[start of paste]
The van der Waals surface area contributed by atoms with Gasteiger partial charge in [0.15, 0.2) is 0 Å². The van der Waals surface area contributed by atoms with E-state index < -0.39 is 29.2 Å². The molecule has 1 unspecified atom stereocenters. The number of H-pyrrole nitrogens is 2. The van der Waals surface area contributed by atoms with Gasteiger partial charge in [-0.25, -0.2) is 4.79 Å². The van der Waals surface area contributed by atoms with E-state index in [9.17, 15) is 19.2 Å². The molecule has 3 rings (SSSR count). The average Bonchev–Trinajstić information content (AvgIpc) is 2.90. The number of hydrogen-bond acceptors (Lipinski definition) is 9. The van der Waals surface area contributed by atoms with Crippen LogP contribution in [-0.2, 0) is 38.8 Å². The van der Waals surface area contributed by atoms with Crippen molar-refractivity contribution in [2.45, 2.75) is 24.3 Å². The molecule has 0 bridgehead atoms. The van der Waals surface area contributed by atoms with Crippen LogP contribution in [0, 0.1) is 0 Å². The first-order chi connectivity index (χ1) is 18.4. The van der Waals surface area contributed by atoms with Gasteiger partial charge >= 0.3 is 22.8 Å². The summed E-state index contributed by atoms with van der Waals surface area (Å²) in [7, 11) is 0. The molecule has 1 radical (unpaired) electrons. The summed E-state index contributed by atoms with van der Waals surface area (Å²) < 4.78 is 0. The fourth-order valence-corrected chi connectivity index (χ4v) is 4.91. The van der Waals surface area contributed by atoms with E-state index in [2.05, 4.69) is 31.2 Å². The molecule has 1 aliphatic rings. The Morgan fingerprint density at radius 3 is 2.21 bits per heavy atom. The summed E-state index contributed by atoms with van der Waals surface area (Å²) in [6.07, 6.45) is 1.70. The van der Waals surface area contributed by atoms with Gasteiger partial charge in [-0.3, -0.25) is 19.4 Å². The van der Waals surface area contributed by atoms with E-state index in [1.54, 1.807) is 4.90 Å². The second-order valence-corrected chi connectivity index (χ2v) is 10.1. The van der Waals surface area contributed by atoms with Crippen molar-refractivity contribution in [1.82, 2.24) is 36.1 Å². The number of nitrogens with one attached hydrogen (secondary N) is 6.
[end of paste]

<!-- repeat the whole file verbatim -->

The van der Waals surface area contributed by atoms with Gasteiger partial charge in [0.15, 0.2) is 0 Å². The van der Waals surface area contributed by atoms with E-state index < -0.39 is 29.2 Å². The molecule has 1 unspecified atom stereocenters. The number of H-pyrrole nitrogens is 2. The van der Waals surface area contributed by atoms with Gasteiger partial charge in [-0.25, -0.2) is 4.79 Å². The van der Waals surface area contributed by atoms with E-state index in [9.17, 15) is 19.2 Å². The molecule has 3 rings (SSSR count). The average Bonchev–Trinajstić information content (AvgIpc) is 2.90. The number of hydrogen-bond acceptors (Lipinski definition) is 9. The van der Waals surface area contributed by atoms with Crippen LogP contribution in [-0.2, 0) is 38.8 Å². The van der Waals surface area contributed by atoms with Crippen molar-refractivity contribution in [2.45, 2.75) is 24.3 Å². The molecule has 0 bridgehead atoms. The van der Waals surface area contributed by atoms with Crippen LogP contribution in [0, 0.1) is 0 Å². The first-order chi connectivity index (χ1) is 18.4. The van der Waals surface area contributed by atoms with Gasteiger partial charge >= 0.3 is 22.8 Å². The summed E-state index contributed by atoms with van der Waals surface area (Å²) in [7, 11) is 0. The molecule has 1 radical (unpaired) electrons. The summed E-state index contributed by atoms with van der Waals surface area (Å²) < 4.78 is 0. The fourth-order valence-corrected chi connectivity index (χ4v) is 4.91. The van der Waals surface area contributed by atoms with E-state index in [2.05, 4.69) is 31.2 Å². The molecule has 1 aliphatic rings. The Morgan fingerprint density at radius 3 is 2.21 bits per heavy atom. The summed E-state index contributed by atoms with van der Waals surface area (Å²) in [6.07, 6.45) is 1.70. The van der Waals surface area contributed by atoms with Gasteiger partial charge in [-0.3, -0.25) is 19.4 Å². The van der Waals surface area contributed by atoms with E-state index in [1.54, 1.807) is 4.90 Å². The second-order valence-corrected chi connectivity index (χ2v) is 10.1. The van der Waals surface area contributed by atoms with Crippen molar-refractivity contribution in [1.82, 2.24) is 36.1 Å². The number of nitrogens with one attached hydrogen (secondary N) is 6.